President Kaïs Saïed acknowledged on Monday that migrants were being deported from coastal cities to the borderlands in "continued cooperation" with neighboring countries. He claimed that pro-migrant "traitors and agents" were being funneled millions in euros and dollars to help settle migrants without legal status in Tunisia.

He made similar remarks last year, when he said sub-Saharan African migrants were part of a plot to erase his country’s identity.

His comments followed the arrest earlier this week of Saadia Mosbah, a Black Tunisian anti-discrimination activist, and Sherifa Riahi, the former president of an asylum rights group.

Mosbah was taken into custody and her home was searched as part of an investigation into the funding for the Mnemty association she runs. She was arrested after she posted on social media condemning the racism she faced for her work from people accusing her of helping sub-Saharan African migrants, said Bassem Trifi, the president of the Tunisian League for the Defense of Human Rights.

Riahi was arrested on Wednesday under the same financial crimes law, Radio Mosaïque reported.

Last week, more than 80 migrants were arrested in Tunis after clashes with law enforcement during the clearance of encampments in the capital that the authorities said were "disturbing the peace," according to Radio Mosaïque.

Hundreds of migrants had camped near the headquarters of UNHCR and the International Organization for Migration, many of them demanding the agencies resettle them outside of Tunisia. Law enforcement used heavy machinery to raze their tents and then bused them outside of the city to "an unknown destination," said Ben Amor from FTDES.

An estimated 244 migrants — most of them from outside Tunisia — have died or disappeared along the country's Mediterranean coastline this year, including 24 whose bodies were found last week, the NGO said.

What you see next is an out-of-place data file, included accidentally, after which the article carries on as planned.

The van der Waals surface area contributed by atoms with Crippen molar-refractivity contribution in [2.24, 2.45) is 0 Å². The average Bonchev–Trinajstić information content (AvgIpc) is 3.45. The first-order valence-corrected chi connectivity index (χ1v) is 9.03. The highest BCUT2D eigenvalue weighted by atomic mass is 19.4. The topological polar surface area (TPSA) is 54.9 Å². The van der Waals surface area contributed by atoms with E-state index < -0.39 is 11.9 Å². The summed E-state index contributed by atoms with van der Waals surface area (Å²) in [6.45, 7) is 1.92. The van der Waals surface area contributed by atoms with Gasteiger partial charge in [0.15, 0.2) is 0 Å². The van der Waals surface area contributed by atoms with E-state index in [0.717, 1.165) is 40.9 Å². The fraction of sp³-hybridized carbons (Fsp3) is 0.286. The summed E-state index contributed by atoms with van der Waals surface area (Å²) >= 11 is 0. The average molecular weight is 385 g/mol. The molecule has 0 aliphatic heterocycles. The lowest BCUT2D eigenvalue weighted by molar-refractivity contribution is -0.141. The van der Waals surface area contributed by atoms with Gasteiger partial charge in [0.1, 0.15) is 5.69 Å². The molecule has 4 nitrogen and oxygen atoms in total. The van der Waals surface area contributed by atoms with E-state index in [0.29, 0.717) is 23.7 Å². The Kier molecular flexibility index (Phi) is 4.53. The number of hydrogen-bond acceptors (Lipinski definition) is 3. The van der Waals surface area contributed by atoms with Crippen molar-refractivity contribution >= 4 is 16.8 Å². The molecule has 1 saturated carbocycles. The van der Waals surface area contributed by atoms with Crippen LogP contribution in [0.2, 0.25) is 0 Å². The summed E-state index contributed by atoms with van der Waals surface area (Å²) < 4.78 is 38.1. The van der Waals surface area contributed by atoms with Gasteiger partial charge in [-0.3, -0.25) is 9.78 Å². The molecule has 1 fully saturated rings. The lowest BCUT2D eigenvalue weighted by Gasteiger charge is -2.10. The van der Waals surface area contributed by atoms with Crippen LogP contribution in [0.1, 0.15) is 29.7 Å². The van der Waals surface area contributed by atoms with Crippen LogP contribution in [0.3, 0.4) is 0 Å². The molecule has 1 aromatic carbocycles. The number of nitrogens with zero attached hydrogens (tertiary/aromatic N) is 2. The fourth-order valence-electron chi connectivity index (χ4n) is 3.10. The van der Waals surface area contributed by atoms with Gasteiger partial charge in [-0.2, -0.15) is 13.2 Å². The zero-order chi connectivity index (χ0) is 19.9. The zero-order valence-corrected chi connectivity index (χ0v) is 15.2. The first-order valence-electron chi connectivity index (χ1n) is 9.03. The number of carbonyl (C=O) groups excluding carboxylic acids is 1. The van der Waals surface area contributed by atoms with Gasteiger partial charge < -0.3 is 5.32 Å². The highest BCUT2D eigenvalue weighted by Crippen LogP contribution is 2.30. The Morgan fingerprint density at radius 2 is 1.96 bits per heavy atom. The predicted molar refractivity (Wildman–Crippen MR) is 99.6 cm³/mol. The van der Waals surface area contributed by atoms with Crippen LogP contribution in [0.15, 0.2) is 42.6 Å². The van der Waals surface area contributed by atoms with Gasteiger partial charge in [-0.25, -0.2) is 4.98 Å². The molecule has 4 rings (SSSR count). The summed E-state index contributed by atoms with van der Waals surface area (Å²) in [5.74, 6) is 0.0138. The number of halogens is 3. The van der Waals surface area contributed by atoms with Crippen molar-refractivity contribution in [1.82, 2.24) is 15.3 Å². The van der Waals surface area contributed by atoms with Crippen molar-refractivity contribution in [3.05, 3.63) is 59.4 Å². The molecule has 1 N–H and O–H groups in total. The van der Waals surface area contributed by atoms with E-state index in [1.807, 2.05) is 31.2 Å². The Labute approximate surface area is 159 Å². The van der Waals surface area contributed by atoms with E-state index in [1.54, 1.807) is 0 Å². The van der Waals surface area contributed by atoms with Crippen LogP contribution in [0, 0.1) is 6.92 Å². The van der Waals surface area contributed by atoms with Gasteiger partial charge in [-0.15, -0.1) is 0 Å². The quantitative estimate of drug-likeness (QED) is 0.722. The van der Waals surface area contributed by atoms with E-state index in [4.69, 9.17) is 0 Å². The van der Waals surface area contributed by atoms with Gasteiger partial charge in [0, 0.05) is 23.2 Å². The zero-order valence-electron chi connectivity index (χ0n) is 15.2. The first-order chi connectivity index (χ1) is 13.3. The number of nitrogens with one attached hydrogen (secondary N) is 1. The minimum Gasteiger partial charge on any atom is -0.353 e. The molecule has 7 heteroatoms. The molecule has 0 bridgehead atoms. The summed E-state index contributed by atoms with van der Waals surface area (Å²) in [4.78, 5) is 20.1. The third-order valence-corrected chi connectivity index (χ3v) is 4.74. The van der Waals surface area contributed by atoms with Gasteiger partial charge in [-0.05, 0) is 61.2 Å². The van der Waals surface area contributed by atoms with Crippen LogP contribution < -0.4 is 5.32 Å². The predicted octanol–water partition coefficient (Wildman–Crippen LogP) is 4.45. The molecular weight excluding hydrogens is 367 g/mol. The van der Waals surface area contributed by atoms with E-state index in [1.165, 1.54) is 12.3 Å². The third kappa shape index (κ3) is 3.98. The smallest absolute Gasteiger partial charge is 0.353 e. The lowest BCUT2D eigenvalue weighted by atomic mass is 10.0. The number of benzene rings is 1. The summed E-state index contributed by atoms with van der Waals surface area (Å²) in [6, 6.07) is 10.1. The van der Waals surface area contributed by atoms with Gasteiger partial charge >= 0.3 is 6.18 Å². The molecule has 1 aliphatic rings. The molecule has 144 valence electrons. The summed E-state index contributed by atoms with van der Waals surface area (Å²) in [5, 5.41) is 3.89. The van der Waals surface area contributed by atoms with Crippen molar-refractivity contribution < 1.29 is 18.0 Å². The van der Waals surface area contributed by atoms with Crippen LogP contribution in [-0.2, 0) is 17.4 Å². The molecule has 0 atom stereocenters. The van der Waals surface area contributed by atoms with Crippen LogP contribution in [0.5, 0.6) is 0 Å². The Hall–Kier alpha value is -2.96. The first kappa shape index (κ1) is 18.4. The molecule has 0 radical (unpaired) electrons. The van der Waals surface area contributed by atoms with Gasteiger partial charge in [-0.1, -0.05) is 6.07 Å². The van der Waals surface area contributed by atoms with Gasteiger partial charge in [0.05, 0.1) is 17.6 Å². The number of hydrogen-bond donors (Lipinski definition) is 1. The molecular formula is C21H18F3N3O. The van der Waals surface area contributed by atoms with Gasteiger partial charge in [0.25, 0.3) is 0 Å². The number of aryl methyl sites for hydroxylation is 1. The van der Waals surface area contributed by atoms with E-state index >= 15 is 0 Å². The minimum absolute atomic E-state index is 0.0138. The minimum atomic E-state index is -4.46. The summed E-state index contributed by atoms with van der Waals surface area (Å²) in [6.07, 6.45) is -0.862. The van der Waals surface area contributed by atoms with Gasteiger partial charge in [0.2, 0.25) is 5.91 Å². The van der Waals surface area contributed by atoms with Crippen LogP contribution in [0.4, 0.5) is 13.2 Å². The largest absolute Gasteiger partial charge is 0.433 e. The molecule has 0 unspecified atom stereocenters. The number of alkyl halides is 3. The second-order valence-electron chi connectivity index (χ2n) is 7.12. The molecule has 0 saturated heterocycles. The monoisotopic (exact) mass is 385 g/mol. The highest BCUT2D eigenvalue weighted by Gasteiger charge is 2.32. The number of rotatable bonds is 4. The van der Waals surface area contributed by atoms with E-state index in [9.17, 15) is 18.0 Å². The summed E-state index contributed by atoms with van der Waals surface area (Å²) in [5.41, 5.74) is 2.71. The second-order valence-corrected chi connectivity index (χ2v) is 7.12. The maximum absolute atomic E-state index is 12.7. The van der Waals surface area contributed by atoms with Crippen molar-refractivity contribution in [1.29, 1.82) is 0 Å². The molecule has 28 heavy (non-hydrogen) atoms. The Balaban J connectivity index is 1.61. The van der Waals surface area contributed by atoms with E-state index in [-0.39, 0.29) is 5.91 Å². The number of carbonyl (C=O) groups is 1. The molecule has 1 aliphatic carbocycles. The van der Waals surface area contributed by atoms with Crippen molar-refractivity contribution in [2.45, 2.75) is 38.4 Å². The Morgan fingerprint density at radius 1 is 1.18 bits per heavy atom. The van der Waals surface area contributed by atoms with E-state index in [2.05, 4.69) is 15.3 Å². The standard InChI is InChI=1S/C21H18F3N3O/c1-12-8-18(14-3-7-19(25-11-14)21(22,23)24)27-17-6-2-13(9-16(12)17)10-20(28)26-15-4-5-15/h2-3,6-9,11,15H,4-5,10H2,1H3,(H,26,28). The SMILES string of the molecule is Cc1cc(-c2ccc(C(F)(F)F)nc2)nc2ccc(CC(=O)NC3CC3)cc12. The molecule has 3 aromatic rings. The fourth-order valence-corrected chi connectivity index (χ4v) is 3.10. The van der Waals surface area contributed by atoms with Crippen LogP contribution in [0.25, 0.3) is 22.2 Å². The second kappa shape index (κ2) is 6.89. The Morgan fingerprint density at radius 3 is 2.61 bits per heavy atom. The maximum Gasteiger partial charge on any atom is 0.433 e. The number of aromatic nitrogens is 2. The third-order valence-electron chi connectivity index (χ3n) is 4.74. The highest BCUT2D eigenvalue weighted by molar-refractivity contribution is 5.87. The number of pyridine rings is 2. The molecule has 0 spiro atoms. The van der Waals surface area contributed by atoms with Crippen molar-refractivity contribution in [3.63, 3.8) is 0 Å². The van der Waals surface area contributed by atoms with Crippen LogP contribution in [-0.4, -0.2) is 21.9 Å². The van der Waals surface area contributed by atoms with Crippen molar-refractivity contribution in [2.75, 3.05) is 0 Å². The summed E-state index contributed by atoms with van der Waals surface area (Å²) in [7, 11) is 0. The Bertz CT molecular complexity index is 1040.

In a report based on government data released Monday, it noted that the number of migrants without papers crossing the Mediterranean had decreased as Tunisian authorities reported an increasing number of interceptions. This was the case for both migrants from Tunisia and migrants passing through the country en route to Europe.

North African and European officials have sought to curb human trafficking and to improve the policing of borders and coastlines to prevent deaths at sea. However, thousands of migrants fleeing conflict, poverty, persecution or hoping for a better life have continued to make the journey. They take boats from the coast north of Sfax, Tunisia's second-largest city, to Italian islands such as Lampedusa, about 130 kilometers (81 miles) away.

The European Union hopes to limit migration with policies including development assistance, voluntary return and repatriation for migrants and forging closer ties with neighboring governments that police their borders. The EU and member countries such as Italy have pledged billions of dollars over the past year to countries including Tunisia, Mauritania and Egypt to provide general government aid, migrant services and border patrols.